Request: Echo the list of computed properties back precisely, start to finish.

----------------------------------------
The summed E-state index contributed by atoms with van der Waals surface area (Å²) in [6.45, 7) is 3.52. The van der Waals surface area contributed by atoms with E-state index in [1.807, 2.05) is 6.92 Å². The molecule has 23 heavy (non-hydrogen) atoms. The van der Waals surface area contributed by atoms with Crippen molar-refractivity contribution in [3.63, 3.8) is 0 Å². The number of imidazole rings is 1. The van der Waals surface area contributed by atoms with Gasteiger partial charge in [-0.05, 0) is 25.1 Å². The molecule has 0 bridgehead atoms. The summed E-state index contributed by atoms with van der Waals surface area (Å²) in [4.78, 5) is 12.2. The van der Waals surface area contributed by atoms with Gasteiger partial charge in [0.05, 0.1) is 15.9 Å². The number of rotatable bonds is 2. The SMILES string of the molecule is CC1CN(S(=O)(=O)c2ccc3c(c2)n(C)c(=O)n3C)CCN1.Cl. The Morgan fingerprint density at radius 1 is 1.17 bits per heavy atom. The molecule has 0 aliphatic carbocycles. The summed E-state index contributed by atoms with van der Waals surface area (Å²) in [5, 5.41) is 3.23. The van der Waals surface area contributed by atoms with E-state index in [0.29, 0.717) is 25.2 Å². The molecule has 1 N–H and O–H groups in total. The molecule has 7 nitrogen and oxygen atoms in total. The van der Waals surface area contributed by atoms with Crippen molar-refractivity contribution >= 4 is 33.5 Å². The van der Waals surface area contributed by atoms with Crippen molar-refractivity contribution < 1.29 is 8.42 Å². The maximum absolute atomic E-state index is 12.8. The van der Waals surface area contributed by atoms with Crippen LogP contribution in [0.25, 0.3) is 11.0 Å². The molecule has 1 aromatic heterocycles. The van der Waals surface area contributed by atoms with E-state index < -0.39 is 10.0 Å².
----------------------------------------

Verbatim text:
The summed E-state index contributed by atoms with van der Waals surface area (Å²) in [6.45, 7) is 3.52. The van der Waals surface area contributed by atoms with E-state index in [1.807, 2.05) is 6.92 Å². The molecule has 23 heavy (non-hydrogen) atoms. The van der Waals surface area contributed by atoms with Crippen molar-refractivity contribution in [3.63, 3.8) is 0 Å². The number of imidazole rings is 1. The van der Waals surface area contributed by atoms with Gasteiger partial charge in [-0.05, 0) is 25.1 Å². The molecule has 0 bridgehead atoms. The summed E-state index contributed by atoms with van der Waals surface area (Å²) in [4.78, 5) is 12.2. The van der Waals surface area contributed by atoms with Gasteiger partial charge in [0.05, 0.1) is 15.9 Å². The number of rotatable bonds is 2. The SMILES string of the molecule is CC1CN(S(=O)(=O)c2ccc3c(c2)n(C)c(=O)n3C)CCN1.Cl. The Morgan fingerprint density at radius 1 is 1.17 bits per heavy atom. The molecule has 0 aliphatic carbocycles. The summed E-state index contributed by atoms with van der Waals surface area (Å²) in [5, 5.41) is 3.23. The van der Waals surface area contributed by atoms with E-state index in [0.29, 0.717) is 25.2 Å². The molecule has 1 N–H and O–H groups in total. The molecule has 7 nitrogen and oxygen atoms in total. The van der Waals surface area contributed by atoms with Crippen molar-refractivity contribution >= 4 is 33.5 Å². The van der Waals surface area contributed by atoms with Crippen molar-refractivity contribution < 1.29 is 8.42 Å². The maximum absolute atomic E-state index is 12.8. The van der Waals surface area contributed by atoms with Crippen LogP contribution in [0.25, 0.3) is 11.0 Å². The molecule has 1 aromatic heterocycles. The van der Waals surface area contributed by atoms with E-state index < -0.39 is 10.0 Å².